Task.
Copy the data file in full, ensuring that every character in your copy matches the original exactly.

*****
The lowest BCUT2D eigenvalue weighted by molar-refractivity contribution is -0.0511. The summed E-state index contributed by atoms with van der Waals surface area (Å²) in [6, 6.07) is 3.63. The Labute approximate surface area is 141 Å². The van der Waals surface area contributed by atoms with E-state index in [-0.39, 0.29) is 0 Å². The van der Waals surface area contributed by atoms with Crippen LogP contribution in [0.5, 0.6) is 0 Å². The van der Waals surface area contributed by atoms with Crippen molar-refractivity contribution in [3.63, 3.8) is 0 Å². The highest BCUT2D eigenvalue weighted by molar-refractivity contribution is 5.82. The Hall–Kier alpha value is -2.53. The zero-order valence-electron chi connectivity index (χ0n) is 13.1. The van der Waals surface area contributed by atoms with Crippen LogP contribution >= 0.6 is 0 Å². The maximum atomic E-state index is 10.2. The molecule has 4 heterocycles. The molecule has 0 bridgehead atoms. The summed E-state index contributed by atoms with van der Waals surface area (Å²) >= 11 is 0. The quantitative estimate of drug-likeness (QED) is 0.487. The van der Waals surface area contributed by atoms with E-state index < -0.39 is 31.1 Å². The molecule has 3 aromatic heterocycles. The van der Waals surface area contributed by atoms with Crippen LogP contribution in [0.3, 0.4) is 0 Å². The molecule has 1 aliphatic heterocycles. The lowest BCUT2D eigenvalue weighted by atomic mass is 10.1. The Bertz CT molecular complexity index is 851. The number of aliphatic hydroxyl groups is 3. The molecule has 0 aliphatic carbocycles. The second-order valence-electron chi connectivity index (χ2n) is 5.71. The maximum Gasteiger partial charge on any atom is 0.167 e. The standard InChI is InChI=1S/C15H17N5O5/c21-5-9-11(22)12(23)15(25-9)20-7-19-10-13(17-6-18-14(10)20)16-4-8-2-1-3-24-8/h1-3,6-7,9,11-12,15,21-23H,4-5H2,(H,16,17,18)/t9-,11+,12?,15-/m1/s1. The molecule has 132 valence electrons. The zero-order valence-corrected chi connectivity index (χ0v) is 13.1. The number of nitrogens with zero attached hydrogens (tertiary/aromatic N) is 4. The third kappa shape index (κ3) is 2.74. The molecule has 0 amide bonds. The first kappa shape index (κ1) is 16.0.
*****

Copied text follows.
The lowest BCUT2D eigenvalue weighted by molar-refractivity contribution is -0.0511. The summed E-state index contributed by atoms with van der Waals surface area (Å²) in [6, 6.07) is 3.63. The Labute approximate surface area is 141 Å². The van der Waals surface area contributed by atoms with E-state index in [-0.39, 0.29) is 0 Å². The van der Waals surface area contributed by atoms with Crippen LogP contribution in [0.5, 0.6) is 0 Å². The van der Waals surface area contributed by atoms with Crippen molar-refractivity contribution in [3.63, 3.8) is 0 Å². The highest BCUT2D eigenvalue weighted by molar-refractivity contribution is 5.82. The Hall–Kier alpha value is -2.53. The zero-order valence-electron chi connectivity index (χ0n) is 13.1. The van der Waals surface area contributed by atoms with Crippen LogP contribution >= 0.6 is 0 Å². The maximum atomic E-state index is 10.2. The molecule has 4 heterocycles. The molecule has 0 bridgehead atoms. The summed E-state index contributed by atoms with van der Waals surface area (Å²) >= 11 is 0. The quantitative estimate of drug-likeness (QED) is 0.487. The van der Waals surface area contributed by atoms with E-state index < -0.39 is 31.1 Å². The molecule has 3 aromatic heterocycles. The van der Waals surface area contributed by atoms with Crippen LogP contribution in [0.3, 0.4) is 0 Å². The molecule has 1 aliphatic heterocycles. The lowest BCUT2D eigenvalue weighted by atomic mass is 10.1. The Bertz CT molecular complexity index is 851. The number of aliphatic hydroxyl groups is 3. The molecule has 0 aliphatic carbocycles. The second-order valence-electron chi connectivity index (χ2n) is 5.71. The maximum Gasteiger partial charge on any atom is 0.167 e. The standard InChI is InChI=1S/C15H17N5O5/c21-5-9-11(22)12(23)15(25-9)20-7-19-10-13(17-6-18-14(10)20)16-4-8-2-1-3-24-8/h1-3,6-7,9,11-12,15,21-23H,4-5H2,(H,16,17,18)/t9-,11+,12?,15-/m1/s1. The molecule has 132 valence electrons. The zero-order valence-corrected chi connectivity index (χ0v) is 13.1. The number of nitrogens with zero attached hydrogens (tertiary/aromatic N) is 4. The third kappa shape index (κ3) is 2.74. The molecule has 0 amide bonds. The first kappa shape index (κ1) is 16.0.